The spacecraft structure, like any other structure, is there primarily to guarantee the integrity of the spacecraft under any loading, such as during handling, testing and launch. In addition, it must allow the spacecraft to serve as an optical bench for a telescope and therefore the structure must provide the necessary thermo-elastic stability in orbit. In the case of XMM-Newton, this led immediately to the selection of ultra-high-modulus carbon-fibre composites (low thermal expansion) for the main structural elements. Another advantage of this material is its very high modulus of elasticity. This limits the total structural mass needed to ensure the structure's stiffness.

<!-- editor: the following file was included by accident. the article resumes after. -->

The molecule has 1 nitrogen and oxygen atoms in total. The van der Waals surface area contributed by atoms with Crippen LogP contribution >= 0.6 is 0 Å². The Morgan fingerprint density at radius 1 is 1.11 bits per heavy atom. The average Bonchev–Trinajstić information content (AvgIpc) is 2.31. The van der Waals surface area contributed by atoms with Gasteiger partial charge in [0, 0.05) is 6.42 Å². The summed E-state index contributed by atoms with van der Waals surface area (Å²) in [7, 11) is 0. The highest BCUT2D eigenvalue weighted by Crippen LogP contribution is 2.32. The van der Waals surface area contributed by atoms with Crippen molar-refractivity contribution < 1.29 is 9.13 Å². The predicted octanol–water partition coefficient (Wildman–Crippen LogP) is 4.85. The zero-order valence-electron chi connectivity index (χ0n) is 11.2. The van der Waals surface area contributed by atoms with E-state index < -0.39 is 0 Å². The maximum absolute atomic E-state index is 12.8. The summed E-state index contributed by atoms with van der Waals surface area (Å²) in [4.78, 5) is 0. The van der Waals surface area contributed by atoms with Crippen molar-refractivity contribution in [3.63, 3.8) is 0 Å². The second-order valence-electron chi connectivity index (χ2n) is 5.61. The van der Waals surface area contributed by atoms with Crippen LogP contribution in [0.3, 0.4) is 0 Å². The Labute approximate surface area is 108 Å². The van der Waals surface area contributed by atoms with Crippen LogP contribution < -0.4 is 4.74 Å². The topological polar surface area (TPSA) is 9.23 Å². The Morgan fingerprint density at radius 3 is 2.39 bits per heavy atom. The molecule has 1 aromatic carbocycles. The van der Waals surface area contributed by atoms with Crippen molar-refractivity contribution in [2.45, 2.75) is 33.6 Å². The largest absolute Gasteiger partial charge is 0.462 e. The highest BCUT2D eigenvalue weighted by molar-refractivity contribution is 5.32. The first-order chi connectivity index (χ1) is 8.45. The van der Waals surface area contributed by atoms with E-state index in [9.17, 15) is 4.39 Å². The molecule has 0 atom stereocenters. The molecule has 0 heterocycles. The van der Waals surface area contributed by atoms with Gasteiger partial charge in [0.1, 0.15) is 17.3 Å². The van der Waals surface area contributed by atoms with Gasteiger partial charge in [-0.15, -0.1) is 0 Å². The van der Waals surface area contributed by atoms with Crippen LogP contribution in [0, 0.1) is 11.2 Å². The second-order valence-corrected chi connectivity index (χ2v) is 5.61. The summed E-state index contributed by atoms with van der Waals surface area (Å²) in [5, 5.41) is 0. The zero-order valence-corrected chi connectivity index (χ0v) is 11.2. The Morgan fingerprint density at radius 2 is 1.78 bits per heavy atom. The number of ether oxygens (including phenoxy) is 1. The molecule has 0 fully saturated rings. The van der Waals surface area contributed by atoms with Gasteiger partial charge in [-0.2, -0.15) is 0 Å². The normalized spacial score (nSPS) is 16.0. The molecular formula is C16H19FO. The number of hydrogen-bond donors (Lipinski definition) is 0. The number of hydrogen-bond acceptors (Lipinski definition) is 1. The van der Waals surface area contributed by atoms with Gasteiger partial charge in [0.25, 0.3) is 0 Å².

These two favourable qualities of this carbon-fibre material, plus its low mass, have led to its widespread use on XMM-Newton, albeit for different reasons in different parts. For instance, for the telescope tube and the mirror support platform, a carbon-fibre composite was necessary for thermo-elastic reasons. A strongly directional lay-up made it possible to meet the requirements, whereas the mass could be kept low. On the other hand, for the central cone of the Service Module, the stiffness required was the main reason for using a carbon-fibre composite.
In complex items, such as the mirror support platform, the joints that are necessarily made out of metal degraded the intended high thermo-elastic stability to such a level that active thermal control was necessary. Here, a carbon-fibre composite was selected for its high stiffness and strength. Other parts outside the optical path were made of aluminium for reasons of thermal conductivity (honeycomb for Service Module side panels), light-tightness and ease of production (telescope Sun shield, outgassing baffle).
Last Update: 19 September 2011